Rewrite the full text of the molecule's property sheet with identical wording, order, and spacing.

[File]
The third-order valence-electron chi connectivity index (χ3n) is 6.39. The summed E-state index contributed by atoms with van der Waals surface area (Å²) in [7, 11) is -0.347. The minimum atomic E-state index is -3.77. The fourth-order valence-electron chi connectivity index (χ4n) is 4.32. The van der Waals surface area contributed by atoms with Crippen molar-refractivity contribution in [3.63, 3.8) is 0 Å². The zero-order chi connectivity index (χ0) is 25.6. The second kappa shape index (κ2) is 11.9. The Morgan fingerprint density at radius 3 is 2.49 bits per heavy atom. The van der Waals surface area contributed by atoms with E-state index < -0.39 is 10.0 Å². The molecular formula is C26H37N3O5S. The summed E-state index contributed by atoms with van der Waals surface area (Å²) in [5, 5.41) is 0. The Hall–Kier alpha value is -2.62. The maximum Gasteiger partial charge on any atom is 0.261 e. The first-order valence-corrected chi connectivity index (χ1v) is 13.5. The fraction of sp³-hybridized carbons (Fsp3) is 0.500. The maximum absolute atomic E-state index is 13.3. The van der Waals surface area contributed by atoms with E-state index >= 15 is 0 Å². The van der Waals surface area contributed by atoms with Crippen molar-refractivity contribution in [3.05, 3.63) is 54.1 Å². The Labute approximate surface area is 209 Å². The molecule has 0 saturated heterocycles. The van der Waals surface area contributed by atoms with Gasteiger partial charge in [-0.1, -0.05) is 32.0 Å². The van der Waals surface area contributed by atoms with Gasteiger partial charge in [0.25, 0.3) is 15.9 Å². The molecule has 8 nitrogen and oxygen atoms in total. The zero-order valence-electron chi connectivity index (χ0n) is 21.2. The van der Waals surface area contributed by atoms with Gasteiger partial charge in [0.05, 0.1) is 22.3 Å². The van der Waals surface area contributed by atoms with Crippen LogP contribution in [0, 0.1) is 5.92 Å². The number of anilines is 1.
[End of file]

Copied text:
The third-order valence-electron chi connectivity index (χ3n) is 6.39. The summed E-state index contributed by atoms with van der Waals surface area (Å²) in [7, 11) is -0.347. The minimum atomic E-state index is -3.77. The fourth-order valence-electron chi connectivity index (χ4n) is 4.32. The van der Waals surface area contributed by atoms with Crippen molar-refractivity contribution in [3.63, 3.8) is 0 Å². The zero-order chi connectivity index (χ0) is 25.6. The second kappa shape index (κ2) is 11.9. The Morgan fingerprint density at radius 3 is 2.49 bits per heavy atom. The van der Waals surface area contributed by atoms with E-state index < -0.39 is 10.0 Å². The molecular formula is C26H37N3O5S. The summed E-state index contributed by atoms with van der Waals surface area (Å²) in [5, 5.41) is 0. The Hall–Kier alpha value is -2.62. The maximum Gasteiger partial charge on any atom is 0.261 e. The first-order valence-corrected chi connectivity index (χ1v) is 13.5. The fraction of sp³-hybridized carbons (Fsp3) is 0.500. The maximum absolute atomic E-state index is 13.3. The van der Waals surface area contributed by atoms with E-state index >= 15 is 0 Å². The van der Waals surface area contributed by atoms with Crippen molar-refractivity contribution in [3.05, 3.63) is 54.1 Å². The Labute approximate surface area is 209 Å². The molecule has 0 saturated heterocycles. The van der Waals surface area contributed by atoms with Gasteiger partial charge in [-0.1, -0.05) is 32.0 Å². The van der Waals surface area contributed by atoms with Gasteiger partial charge in [0.25, 0.3) is 15.9 Å². The molecule has 8 nitrogen and oxygen atoms in total. The zero-order valence-electron chi connectivity index (χ0n) is 21.2. The van der Waals surface area contributed by atoms with Gasteiger partial charge in [0.05, 0.1) is 22.3 Å². The van der Waals surface area contributed by atoms with Crippen LogP contribution in [0, 0.1) is 5.92 Å². The number of anilines is 1.